The importance of outrigger pads can be outlined by an exert taken from Alberta's Occupational Heath and Safety Provincial Act Section 92.2:
"All crane outriggers are designed for good ground conditions. Poor ground conditions reduce the amount of load a crane can safely place on an outrigger. Because of this, many crane operations require additional supports or “floats”. These floats may be of wood, steel or synthetic material but must be of sufficient size, strength and rigidity to transfer the outrigger load to the full area of the float. A float that is smaller than the outrigger pad will increase the pressure on the ground and will cause an outrigger to “punch through”. If the outrigger is set on an unlevel float, the pad may slide causing the crane to tip. Many manufacturers stipulate that the crane must be within 1 percent of level before their load chart applies. In a 20-foot span this is only 2 inches off-level. Past that, the crane can lose 15 to 20 percent or more of its capacity.
When sizing outrigger floats, it is important to know the maximum pressure applied by the outrigger as well as the required float area. The area (square feet) of float can be estimated by dividing the maximum capacity of the crane by five (5). [Construction Safety Association of Ontario]
A reasonable approximation for maximum ground pressure (worst case) applied by the outrigger is:
Pressure (tons per ft2) applied by outrigger =
0.85 x total crane mass + maximum crane capacity
individual outrigger area
[Construction Safety Association of Ontario]
This can be then be used to calculate the required thickness of float."
This information is critical to crane operators and their employers to ensure paramount safety with lifting and rigging. I feel some critical elements of safety are left out of Section 92.2, such as the ineffectiveness and dangerous circumstance wooden pads can create.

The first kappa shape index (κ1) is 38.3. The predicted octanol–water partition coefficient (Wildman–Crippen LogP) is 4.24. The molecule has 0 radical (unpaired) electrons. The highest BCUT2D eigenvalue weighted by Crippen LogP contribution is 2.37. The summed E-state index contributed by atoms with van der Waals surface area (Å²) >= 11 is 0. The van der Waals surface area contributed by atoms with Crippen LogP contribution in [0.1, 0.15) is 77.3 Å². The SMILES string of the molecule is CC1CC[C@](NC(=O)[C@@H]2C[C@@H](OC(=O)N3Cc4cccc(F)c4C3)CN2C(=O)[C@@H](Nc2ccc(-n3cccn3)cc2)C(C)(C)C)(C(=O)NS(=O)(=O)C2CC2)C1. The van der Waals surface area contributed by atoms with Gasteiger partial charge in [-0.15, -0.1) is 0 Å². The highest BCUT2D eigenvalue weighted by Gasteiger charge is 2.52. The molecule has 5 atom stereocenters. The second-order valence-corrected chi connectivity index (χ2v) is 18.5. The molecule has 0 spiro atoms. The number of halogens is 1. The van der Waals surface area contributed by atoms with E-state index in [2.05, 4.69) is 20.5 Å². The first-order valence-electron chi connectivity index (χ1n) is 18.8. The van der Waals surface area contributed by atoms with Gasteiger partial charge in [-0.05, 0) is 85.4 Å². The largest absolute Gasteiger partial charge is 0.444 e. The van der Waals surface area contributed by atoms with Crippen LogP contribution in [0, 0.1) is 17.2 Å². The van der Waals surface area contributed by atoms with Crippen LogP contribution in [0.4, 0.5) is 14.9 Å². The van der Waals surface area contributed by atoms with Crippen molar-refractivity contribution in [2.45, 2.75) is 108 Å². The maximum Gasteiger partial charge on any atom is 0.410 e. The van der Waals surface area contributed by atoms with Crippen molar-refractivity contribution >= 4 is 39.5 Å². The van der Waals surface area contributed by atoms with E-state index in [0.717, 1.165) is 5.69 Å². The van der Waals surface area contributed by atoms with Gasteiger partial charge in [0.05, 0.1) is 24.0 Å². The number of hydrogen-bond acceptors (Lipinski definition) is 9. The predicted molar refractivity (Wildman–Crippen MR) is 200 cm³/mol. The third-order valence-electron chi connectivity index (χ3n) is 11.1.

Wooden outrigger pads offer an array of safety concerns such as:
In terms of longevity and effectiveness they often come up short compared to their superior synthetic counterparts, a wooden pad will often need to be replaced in more frequent intervals.
Their cost is significantly cheaper, however replacing a pad at more frequent interval will increase your cost in downtime and the amount spent on materials and production of more wooden pads.
If you find yourself replacing your outrigger pads frequently maybe its time to upgrade to a product that has all the benefits and none of negative qualities. Synthetic pads offer a lightweight, durable and strong alternative while providing maximum safety and longevity.
To conclude outrigger pads offer an increased surface area to distribute heavy loads across all ground surfaces. These pads will decrease risk of injury, increase crane stability, reduce chances of property damage and protect your most important assets.